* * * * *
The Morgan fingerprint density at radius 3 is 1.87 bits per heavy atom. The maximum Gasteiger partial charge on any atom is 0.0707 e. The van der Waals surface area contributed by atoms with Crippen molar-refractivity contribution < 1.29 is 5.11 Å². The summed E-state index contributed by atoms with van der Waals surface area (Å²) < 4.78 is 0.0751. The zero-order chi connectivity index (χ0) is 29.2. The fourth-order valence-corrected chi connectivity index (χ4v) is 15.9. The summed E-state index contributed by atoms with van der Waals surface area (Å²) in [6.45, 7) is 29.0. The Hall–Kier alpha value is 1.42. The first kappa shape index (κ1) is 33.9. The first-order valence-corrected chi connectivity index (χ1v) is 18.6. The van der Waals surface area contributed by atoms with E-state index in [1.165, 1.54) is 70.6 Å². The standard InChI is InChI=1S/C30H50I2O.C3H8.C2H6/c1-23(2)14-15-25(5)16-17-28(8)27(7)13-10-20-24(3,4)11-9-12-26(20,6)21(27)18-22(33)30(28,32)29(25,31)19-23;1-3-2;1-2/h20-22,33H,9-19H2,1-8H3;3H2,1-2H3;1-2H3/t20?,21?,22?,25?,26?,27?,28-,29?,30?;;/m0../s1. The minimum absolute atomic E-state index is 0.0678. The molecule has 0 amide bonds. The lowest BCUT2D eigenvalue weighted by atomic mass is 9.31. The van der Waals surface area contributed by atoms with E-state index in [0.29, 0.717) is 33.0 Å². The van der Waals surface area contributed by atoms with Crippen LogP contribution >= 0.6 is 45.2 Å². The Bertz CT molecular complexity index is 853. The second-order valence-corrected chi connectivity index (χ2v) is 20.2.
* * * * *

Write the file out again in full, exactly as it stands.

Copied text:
The Morgan fingerprint density at radius 3 is 1.87 bits per heavy atom. The maximum Gasteiger partial charge on any atom is 0.0707 e. The van der Waals surface area contributed by atoms with Crippen molar-refractivity contribution < 1.29 is 5.11 Å². The summed E-state index contributed by atoms with van der Waals surface area (Å²) < 4.78 is 0.0751. The zero-order chi connectivity index (χ0) is 29.2. The fourth-order valence-corrected chi connectivity index (χ4v) is 15.9. The summed E-state index contributed by atoms with van der Waals surface area (Å²) in [6.45, 7) is 29.0. The Hall–Kier alpha value is 1.42. The first kappa shape index (κ1) is 33.9. The first-order valence-corrected chi connectivity index (χ1v) is 18.6. The van der Waals surface area contributed by atoms with E-state index in [1.165, 1.54) is 70.6 Å². The standard InChI is InChI=1S/C30H50I2O.C3H8.C2H6/c1-23(2)14-15-25(5)16-17-28(8)27(7)13-10-20-24(3,4)11-9-12-26(20,6)21(27)18-22(33)30(28,32)29(25,31)19-23;1-3-2;1-2/h20-22,33H,9-19H2,1-8H3;3H2,1-2H3;1-2H3/t20?,21?,22?,25?,26?,27?,28-,29?,30?;;/m0../s1. The minimum absolute atomic E-state index is 0.0678. The molecule has 0 amide bonds. The lowest BCUT2D eigenvalue weighted by atomic mass is 9.31. The van der Waals surface area contributed by atoms with E-state index in [0.29, 0.717) is 33.0 Å². The van der Waals surface area contributed by atoms with Crippen LogP contribution >= 0.6 is 45.2 Å². The Bertz CT molecular complexity index is 853. The second-order valence-corrected chi connectivity index (χ2v) is 20.2.